LAST EDITED ON Sep-06-03 AT 02:30 AM (EST)

**List the pythagorean triples generated using <= 5.**a = n^{2} - m^{2}

b = 2·n·m

c = n^{2} + m^{2}

Since a > 0, it must be n > m. Since b is even, even a at the same time would lead to a Pythagorean triple that is a multiple of some lower Pythagorean triple and we will skip those. Consequently, n and m cannot be both even or both odd.

n = 2, m = 1

a = 2^{2} - 1^{2} = 4 - 1 = 3

b = 2·2·1 = 4

c = 2^{2} + 1^{2} = 4 + 1 = 5

n = 3, m = 2

a = 3^{2} - 2^{2} = 9 - 4 = 5

b = 2·3·2 = 12

c = 3^{2} + 2^{2} = 9 + 4 = 13

n = 4, m = 1

a = 4^{2} - 1^{2} = 16 - 1 = 15

b = 2·4·1 = 8

c = 4^{2} + 1^{2} = 16 + 1 = 17

n = 4, m = 3

a = 4^{2} - 3^{2} = 16 - 9 = 7

b = 2·4·3 = 24

c = 4^{2} + 3^{2} = 16 + 9 = 25

n = 5, m = 2

a = 5^{2} - 2^{2} = 25 - 4 = 21

b = 2·5·2 = 20

c = 5^{2} + 2^{2} = 25 + 4 = 29

n = 5, m = 4

a = 5^{2} - 4^{2} = 25 - 16 = 9

b = 2·5·4 = 40

c = 5^{2} + 4^{2} = 25 + 16 = 41

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**Find expressions for m, and n in terms of a, b, and c.**

c + a = 2n^{2}

c - a = 2m^{2}

n = Ö{(c + a)/2}

m = Ö{(c - a)/2}

Alternately:

c + b = (n + m)^{2}

c - b = (n - m)^{2}

Ö(c + b) = n + m

Ö(c - b) = n - m

n = 1/2·{Ö(c + b) + Ö(c - b)}

m = 1/2·{Ö(c + b) - Ö(c - b)}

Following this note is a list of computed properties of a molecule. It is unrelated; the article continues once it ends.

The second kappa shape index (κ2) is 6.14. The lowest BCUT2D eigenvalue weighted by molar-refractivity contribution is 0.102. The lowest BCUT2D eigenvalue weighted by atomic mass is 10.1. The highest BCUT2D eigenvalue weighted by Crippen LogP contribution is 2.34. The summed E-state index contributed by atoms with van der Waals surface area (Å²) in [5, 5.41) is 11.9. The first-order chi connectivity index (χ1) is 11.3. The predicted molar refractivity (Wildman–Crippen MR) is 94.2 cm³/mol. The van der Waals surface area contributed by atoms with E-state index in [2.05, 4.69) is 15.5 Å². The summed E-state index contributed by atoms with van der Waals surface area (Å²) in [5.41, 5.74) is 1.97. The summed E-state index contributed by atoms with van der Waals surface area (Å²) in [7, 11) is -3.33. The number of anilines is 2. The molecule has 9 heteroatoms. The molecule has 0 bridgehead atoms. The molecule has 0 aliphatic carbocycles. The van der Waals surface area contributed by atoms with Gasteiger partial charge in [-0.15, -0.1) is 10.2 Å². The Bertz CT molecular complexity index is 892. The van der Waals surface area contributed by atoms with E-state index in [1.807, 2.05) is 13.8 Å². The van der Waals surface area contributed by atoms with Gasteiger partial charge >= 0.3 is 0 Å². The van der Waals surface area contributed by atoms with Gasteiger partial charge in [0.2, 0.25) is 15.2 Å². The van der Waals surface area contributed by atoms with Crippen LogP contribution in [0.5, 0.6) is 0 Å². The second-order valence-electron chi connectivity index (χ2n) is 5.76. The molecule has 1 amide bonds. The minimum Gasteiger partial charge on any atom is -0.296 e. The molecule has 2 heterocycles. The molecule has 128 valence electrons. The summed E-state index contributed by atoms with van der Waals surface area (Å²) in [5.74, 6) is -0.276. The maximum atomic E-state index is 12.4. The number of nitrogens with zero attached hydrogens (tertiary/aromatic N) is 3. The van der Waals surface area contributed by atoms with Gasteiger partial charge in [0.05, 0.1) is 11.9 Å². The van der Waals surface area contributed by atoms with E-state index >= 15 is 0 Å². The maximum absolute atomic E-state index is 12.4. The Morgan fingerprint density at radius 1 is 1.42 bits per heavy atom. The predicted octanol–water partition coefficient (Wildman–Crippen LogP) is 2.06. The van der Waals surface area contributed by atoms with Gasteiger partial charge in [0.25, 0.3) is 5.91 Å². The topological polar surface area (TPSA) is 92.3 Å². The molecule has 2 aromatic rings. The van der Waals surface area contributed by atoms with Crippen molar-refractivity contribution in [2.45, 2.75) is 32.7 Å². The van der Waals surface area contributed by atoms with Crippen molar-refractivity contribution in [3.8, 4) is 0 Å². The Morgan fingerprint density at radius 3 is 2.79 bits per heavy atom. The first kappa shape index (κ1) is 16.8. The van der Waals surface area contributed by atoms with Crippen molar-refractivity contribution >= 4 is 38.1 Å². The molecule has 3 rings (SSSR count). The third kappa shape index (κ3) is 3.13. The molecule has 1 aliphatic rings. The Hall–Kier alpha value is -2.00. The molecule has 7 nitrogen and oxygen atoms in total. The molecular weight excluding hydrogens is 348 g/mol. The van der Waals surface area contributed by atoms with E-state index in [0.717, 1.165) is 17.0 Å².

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**If you are given 3 numbers and asked to find the corresponding values of m and n, how can you decide which number is a, b, and c?**

Since c > a and c > b, c is the largest integer of the triple.

Since (c + a)/2, (c - a)/2, c + b , and c - b are all complete squares:

(c + a)/2 = n^{2}

(c - a)/2 = m^{2}

c + b = (n + m)^{2}

c - b = (n - m)^{2}

where n and m integers, neither of c + a, c - a, (c + b)/2, or (c - b)/2 can be a complete square:

c + a = 2n^{2}

c - a = 2m^{2}

(c + b)/2 = (n + m)^{2}/2

(c - b)/2 = (n - m)^{2}/2

Try to add both the remaining numbers to c and/or to subtract both the remaining numbers from c. b is the one that makes a complete square when added to or subtracted from c.

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**Find values of m and n for the Pythagorean triple 56, 90, 106.**

Since 106 > 56 and 106 > 90, c = 106

106 + 56 = 162 is not a complete square

106 - 56 = 50 is not a complete square

106 + 90 = 196 = 14^{2} is a complete square

106 - 90 = 16 = 4^{2} is a complete square

a = 56

b = 90

n = Ö{(c + a)/2} = Ö{(106 + 56)/2} = Ö(162/2) = Ö81 = 9

m = Ö{(c - a)/2} = Ö{(106 - 56)/2} = Ö(50/2) = Ö25 = 5

Alternately

n = 1/2·{Ö(c + b) + Ö(c - b)} = 1/2·{Ö(106 + 90) + Ö(106 - 90)} =

= 1/2·(Ö196 + Ö16) = 1/2·(14 + 4) = 18/2 = 9

m = 1/2·{Ö(c + b) - Ö(c - b)} = 1/2·{Ö(106 + 90) - Ö(106 - 90)} =

= 1/2·(Ö196 - Ö16) = 1/2·(14 - 4) = 10/2 = 5

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**Find values of m and n for the Pythagorean triple 48, 55, 73.**

Since 73 > 48 and 73 > 55, c = 73

73 + 48 = 121 = 11^{2} is a complete square

73 - 48 = 25 = 5^{2} is a complete square

73 + 55 = 128 is not a complete square

73 - 55 = 18 is not a complete square

a = 55

b = 48

n = Ö{(c + a)/2} = Ö{(73 + 55)/2} = Ö(128/2) = Ö64 = 8

m = Ö{(c - a)/2} = Ö{(73 - 55)/2} = Ö(18/2) = Ö9 = 3

Alternately

n = 1/2·{Ö(c + b) + Ö(c - b)} = 1/2·{Ö(73 + 48) + Ö(73 - 48)} =

= 1/2·(Ö121 + Ö25) = 1/2·(11 + 5) = 16/2 = 8

m = 1/2·{Ö(c + b) - Ö(c - b)} = 1/2·{Ö(73 + 48) - Ö(73 - 48)} =

= 1/2·(Ö121 - Ö25) = 1/2·(11 - 5) = 6/2 = 3